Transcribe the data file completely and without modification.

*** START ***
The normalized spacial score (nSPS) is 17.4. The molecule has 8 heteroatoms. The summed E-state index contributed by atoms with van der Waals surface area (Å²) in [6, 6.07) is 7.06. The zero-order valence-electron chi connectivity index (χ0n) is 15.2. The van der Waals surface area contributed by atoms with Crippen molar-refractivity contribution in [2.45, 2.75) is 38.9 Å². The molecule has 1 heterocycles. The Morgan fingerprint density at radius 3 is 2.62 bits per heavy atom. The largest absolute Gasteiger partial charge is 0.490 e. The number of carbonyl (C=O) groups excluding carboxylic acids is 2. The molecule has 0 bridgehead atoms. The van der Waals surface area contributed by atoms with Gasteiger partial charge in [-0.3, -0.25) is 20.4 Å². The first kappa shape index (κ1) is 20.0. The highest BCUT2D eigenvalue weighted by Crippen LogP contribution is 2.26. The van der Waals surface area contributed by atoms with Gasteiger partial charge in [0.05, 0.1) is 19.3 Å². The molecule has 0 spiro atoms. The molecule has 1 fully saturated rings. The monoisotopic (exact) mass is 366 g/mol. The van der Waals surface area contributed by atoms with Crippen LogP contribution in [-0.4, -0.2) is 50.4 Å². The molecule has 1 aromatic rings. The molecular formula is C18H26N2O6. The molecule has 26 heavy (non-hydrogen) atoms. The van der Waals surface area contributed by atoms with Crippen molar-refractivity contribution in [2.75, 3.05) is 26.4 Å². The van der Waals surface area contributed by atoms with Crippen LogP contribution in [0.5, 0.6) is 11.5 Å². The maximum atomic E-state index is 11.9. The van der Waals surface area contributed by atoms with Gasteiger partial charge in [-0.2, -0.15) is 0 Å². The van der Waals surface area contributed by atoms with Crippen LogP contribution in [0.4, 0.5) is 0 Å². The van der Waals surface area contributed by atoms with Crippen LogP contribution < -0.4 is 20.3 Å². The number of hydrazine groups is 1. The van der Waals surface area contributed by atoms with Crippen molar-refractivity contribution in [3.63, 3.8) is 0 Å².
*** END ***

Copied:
The normalized spacial score (nSPS) is 17.4. The molecule has 8 heteroatoms. The summed E-state index contributed by atoms with van der Waals surface area (Å²) in [6, 6.07) is 7.06. The zero-order valence-electron chi connectivity index (χ0n) is 15.2. The van der Waals surface area contributed by atoms with Crippen molar-refractivity contribution in [2.45, 2.75) is 38.9 Å². The molecule has 1 heterocycles. The Morgan fingerprint density at radius 3 is 2.62 bits per heavy atom. The largest absolute Gasteiger partial charge is 0.490 e. The number of carbonyl (C=O) groups excluding carboxylic acids is 2. The molecule has 0 bridgehead atoms. The van der Waals surface area contributed by atoms with Gasteiger partial charge in [-0.3, -0.25) is 20.4 Å². The first kappa shape index (κ1) is 20.0. The highest BCUT2D eigenvalue weighted by Crippen LogP contribution is 2.26. The van der Waals surface area contributed by atoms with Gasteiger partial charge in [0.05, 0.1) is 19.3 Å². The molecule has 0 spiro atoms. The molecule has 1 fully saturated rings. The monoisotopic (exact) mass is 366 g/mol. The van der Waals surface area contributed by atoms with Crippen LogP contribution in [-0.4, -0.2) is 50.4 Å². The molecule has 1 aromatic rings. The molecular formula is C18H26N2O6. The molecule has 26 heavy (non-hydrogen) atoms. The van der Waals surface area contributed by atoms with Crippen molar-refractivity contribution in [2.75, 3.05) is 26.4 Å². The van der Waals surface area contributed by atoms with Crippen LogP contribution in [0.5, 0.6) is 11.5 Å². The maximum atomic E-state index is 11.9. The van der Waals surface area contributed by atoms with Gasteiger partial charge in [-0.2, -0.15) is 0 Å². The van der Waals surface area contributed by atoms with Crippen LogP contribution in [0.4, 0.5) is 0 Å². The van der Waals surface area contributed by atoms with Crippen LogP contribution < -0.4 is 20.3 Å². The number of hydrazine groups is 1. The van der Waals surface area contributed by atoms with Crippen molar-refractivity contribution in [3.63, 3.8) is 0 Å².